From chihuahuas to great Danes, dogs differ more in size than any other mammal species on the planet. A mutation behind such variation has been traced to an unexpected source: ancient wolves1.
The mutation lies near a gene called IGF1, which researchers flagged 15 years ago as having a major role in the size variation of domestic dogs. It was the first of around two dozen such genes identified. But efforts to pinpoint the gene variant responsible had come up empty.
“IGF1 has been a thorn in our side,” says Elaine Ostrander, a geneticist at the US National Human Genome Research Institute in Bethesda, Maryland, who led the 2007 study that first identified IGF1’s role in dog size2, as well as the 27 January study in Current Biology that now fulfils the quest.
Ancient dogs, domesticated from wolves in the past 30,000 years, differed in size to some extent. But the current extreme size differences — the largest breeds are up to 40 times bigger than the smallest — emerged in the past 200 years, as humans established modern breeds.
Ostrander and colleagues including geneticist Jocelyn Plassais at INSERM-University of Rennes, France, analysed the genomes of more than 1,400 canids, including ancient dogs, wolves, coyotes and 230 modern dog breeds.
When they compared variation in the region around the IGF1 gene with body size in dogs and wild canids, one variant stood out. It lies in a stretch of DNA that encodes a molecule called a long non-coding RNA, which is involved in controlling levels of the IGF1 protein, a potent growth hormone.
The researchers identified two versions, or alleles, of the variant. Across all breeds, dogs with two copies of one allele tended to weigh less than 15 kilograms, whereas two copies of the other version were more common in dogs weighing more than 25 kilograms. Dogs with one copy of each allele tended to be intermediate in size, says Ostrander. Canines with two copies of the large-bodied allele also had higher levels of the IGF1 protein in their blood, compared with those with two copies of the ‘small’ allele.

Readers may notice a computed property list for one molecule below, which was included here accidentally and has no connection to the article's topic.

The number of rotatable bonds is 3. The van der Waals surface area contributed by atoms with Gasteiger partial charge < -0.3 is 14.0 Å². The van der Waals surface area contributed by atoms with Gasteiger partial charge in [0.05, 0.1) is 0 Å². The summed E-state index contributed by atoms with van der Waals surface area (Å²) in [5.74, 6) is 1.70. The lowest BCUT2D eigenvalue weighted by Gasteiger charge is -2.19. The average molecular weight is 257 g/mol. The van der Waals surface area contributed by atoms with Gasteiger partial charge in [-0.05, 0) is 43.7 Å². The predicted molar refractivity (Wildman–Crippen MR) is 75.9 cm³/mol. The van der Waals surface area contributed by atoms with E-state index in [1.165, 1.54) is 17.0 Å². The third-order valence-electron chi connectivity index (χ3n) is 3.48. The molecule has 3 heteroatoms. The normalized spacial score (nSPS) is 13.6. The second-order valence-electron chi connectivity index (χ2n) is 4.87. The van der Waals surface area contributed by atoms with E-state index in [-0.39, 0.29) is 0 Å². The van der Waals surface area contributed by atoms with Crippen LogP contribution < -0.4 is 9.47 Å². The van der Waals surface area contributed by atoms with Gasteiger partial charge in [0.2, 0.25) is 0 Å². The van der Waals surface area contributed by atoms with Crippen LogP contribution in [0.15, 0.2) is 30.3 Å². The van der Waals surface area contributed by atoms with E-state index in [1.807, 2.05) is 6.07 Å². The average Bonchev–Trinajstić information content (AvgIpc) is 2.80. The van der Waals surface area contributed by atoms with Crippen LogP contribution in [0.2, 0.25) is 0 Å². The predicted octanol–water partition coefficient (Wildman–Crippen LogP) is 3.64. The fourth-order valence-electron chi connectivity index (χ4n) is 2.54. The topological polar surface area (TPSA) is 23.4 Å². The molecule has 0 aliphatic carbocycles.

When the researchers looked at the genomes of other canids, they found a similar relationship. “This wasn’t just a dog story. This was a wolf story and a fox story and a coyote story and everything story. It was canine-wide,” says Ostrander.
The researchers think that the allele linked to small bodies is, evolutionarily, much older than the large-bodied version. Coyotes, jackals, foxes and most other canids they analysed had two copies of the ‘small’ version, suggesting that this version was present in a common ancestor of these animals.
It’s not clear when the large-bodied allele evolved. The researchers found that an ancient wolf that lived in Siberia around 53,000 years ago carried one copy of this version. Other ancient wolves and modern grey wolves tend to have two, suggesting that the large-bodied allele might have been beneficial to wolves.
The prevailing view among scientists used to be that small body size was probably linked to relatively new genetic changes, potentially unique to domestic dogs, says Robert Wayne, an evolutionary biologist at the University of California, Los Angeles. “This turns the whole story on its head. That’s what’s marvellous about the whole thing.”
The study could be a sign that dogs were domesticated from smaller-bodied wolves, dissimilar to present-day grey wolf populations, says Elinor Karlsson, a geneticist at the University of Massachusetts Chan Medical School in Worcester. “We don’t know what the wolves that led to dogs even looked like,” she says.
Researchers also caution that the story of dog size is far from complete. Plassais wants to work out how the variants influence levels of the IGF1 protein. And the variant isn’t the only determinant of size in dogs: the IGF1 gene itself accounts for about 15% of variation between breeds.
“We’re not talking about a mutation that makes a wolf chihuahua-sized,” says Karlsson. “We’re talking about one of many mutations that tends to make you a bit smaller.”